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  • March 2, 2020
  • News

Throughout the years, the mayor vows to make the city stay that way—highly livable.

There are are several places in the Philippines that are considered highly livable. Then again, Filipinos and even expatriates have their own characterization of what makes a place livable for them.

It all boils down to how the place sustains and fulfills needs, preferences, and wants.

But what makes Iloilo livable? These.

Ilonggos are the sweetest.

That’s their trademark—the gentle, calm, and sweet accent that melts worries away. When speaking also, it is always accompanied by a smile.

Even when you are new to the place, you won’t hesitate to talk to any of them. They would treat you with the utmost respect, whether you are a local or a foreigner.

Anyone can boast of how hospitable they are, but no one comes close to how sincerely welcoming the Ilonggos are.

Apart from their friendly demeanor, the locals are also accommodating. They are willing and prepared to offer help because they know when you need it and how.

Ilonggos prioritize a healthy lifestyle.

The locals are very particular when it comes to their health and wellbeing. 

The government takes heed by providing the residents with various fitness and health programs such as organized Zumba sessions as well as the needed infrastructure. The esplanade is a great place to do physical activities from walking to organized exercise in the morning.

Iloilo City is bike-friendly too because the government is promoting biking as alternative public transportation. You can go running and biking with other fitness enthusiasts.

Air quality is better here also since the place is relatively small, with fewer population and lesser vehicles to pollute the air.

Ilonggo cuisine is a gastronomic treasure.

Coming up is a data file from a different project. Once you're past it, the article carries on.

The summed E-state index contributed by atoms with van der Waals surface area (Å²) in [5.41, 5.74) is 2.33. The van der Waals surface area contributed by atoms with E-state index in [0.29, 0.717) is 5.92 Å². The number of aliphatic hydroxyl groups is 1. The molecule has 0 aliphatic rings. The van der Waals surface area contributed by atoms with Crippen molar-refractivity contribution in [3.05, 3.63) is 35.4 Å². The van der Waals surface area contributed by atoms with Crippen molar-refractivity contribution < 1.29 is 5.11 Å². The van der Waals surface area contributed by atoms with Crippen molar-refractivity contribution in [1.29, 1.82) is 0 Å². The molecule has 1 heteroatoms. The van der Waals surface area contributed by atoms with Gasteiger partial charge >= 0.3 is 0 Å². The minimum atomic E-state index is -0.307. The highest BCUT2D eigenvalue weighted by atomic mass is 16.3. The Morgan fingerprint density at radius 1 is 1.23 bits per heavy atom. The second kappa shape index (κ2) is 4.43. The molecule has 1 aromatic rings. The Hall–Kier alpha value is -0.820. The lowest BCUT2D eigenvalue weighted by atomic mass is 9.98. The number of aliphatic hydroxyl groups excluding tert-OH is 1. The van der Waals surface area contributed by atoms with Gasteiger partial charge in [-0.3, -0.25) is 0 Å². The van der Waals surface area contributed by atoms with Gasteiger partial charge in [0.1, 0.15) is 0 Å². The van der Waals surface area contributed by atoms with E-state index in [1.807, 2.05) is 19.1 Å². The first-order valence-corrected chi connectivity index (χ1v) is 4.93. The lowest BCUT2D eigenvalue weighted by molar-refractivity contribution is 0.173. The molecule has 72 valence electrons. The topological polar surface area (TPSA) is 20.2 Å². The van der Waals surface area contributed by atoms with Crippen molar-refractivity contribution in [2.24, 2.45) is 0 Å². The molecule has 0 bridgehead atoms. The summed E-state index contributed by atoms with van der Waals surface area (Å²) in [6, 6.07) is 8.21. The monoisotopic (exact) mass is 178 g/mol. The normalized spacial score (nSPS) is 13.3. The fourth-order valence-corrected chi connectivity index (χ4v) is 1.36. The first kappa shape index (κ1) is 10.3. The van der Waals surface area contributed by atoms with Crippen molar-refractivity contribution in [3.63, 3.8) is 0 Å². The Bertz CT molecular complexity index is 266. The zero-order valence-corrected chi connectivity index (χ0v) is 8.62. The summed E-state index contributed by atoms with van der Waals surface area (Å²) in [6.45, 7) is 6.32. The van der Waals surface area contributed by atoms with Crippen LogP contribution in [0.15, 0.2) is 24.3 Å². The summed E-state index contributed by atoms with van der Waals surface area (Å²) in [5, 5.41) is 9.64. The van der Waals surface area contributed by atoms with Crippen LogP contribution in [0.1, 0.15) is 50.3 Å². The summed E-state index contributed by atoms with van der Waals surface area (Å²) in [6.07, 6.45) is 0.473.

You are in a treat for the freshest and cheapest seafood. Oysters, for instance, are sold in a tub for the lowest price imaginable.

Fishing is a major industry since Iloilo City is found at the coastal Panay Island.

Much like the rest of the Philippines, the place has a distinct taste because of the spices they use.

Inasal (roasted chicken with anato oil), binakol (chicken soup cooked in coconut milk), kansi (beef bone marrow stew), pancit molo (pork dumplings soup), and batchoy (noodles in pork broth), and the tasty silvanas originated from Iloilo. 

Laswa (vegetable soup with shrimp), however, is the most popular dish.

There are local restaurants that serve culinary heirlooms. And when we say so, each step of cooking is done from scratch—the way the materfamilias or well-trained and ever-reliable kusineras prepare the dishes.

The restos are keen on preserving culinary traditions. This is the main reason why there are limited numbers of dining areas that offer fusion cuisine, although there are some of them in key areas in the city.

Iloilo City has minimal traffic.

The city has less traffic, and sometimes no traffic at all. Even during rush hours, the traffic is not as bad in other parts of the Philippines. The scale of congestion, whenever there is any, is short-lived, like up to 20 minutes max in traffic.

Jeepney is the primary mode of transportation, although there are several cab and tricycle operators. 

It helps that the majority of the part of the city has wide and well-paved roads. The government also makes sure that the streets look attractive by planting plenty of trees and ornamental plants.

That means less time spending on the road and more quality time with your family and friends.

Iloilo City has a comparatively low cost of living. 

The place is one of the cheapest places to live in the Philippines. Everything seemed low-priced here compared to its counterparts, such as Cebu City, where prices are slowly escalating.

Real estate prices are definitely lower.

Household needs and supplies are obtainable from your friendly neighborhood palengke and numerous malls, particularly in the downtown area.

Iloilo City is safe and secure.

Police presence is everywhere, although they are mostly concentrated in areas where people frequent such as the plazas and churches.

One good thing about living here is you can walk freely to wherever you need to go without worrying too much about who you’d come across with—no drunks, pickpockets, and beggars on the streets. 

Speaking of which, begging money is something unusual in Iloilo. It’s the Ilonggo pride that drives them to work hard.

It is basically pedestrian-friendly, with the abundance of sidewalks and road shoulders. 

These are some of the most important reasons why living in Iloilo should be on your agenda, especially if you are actively looking to relocate.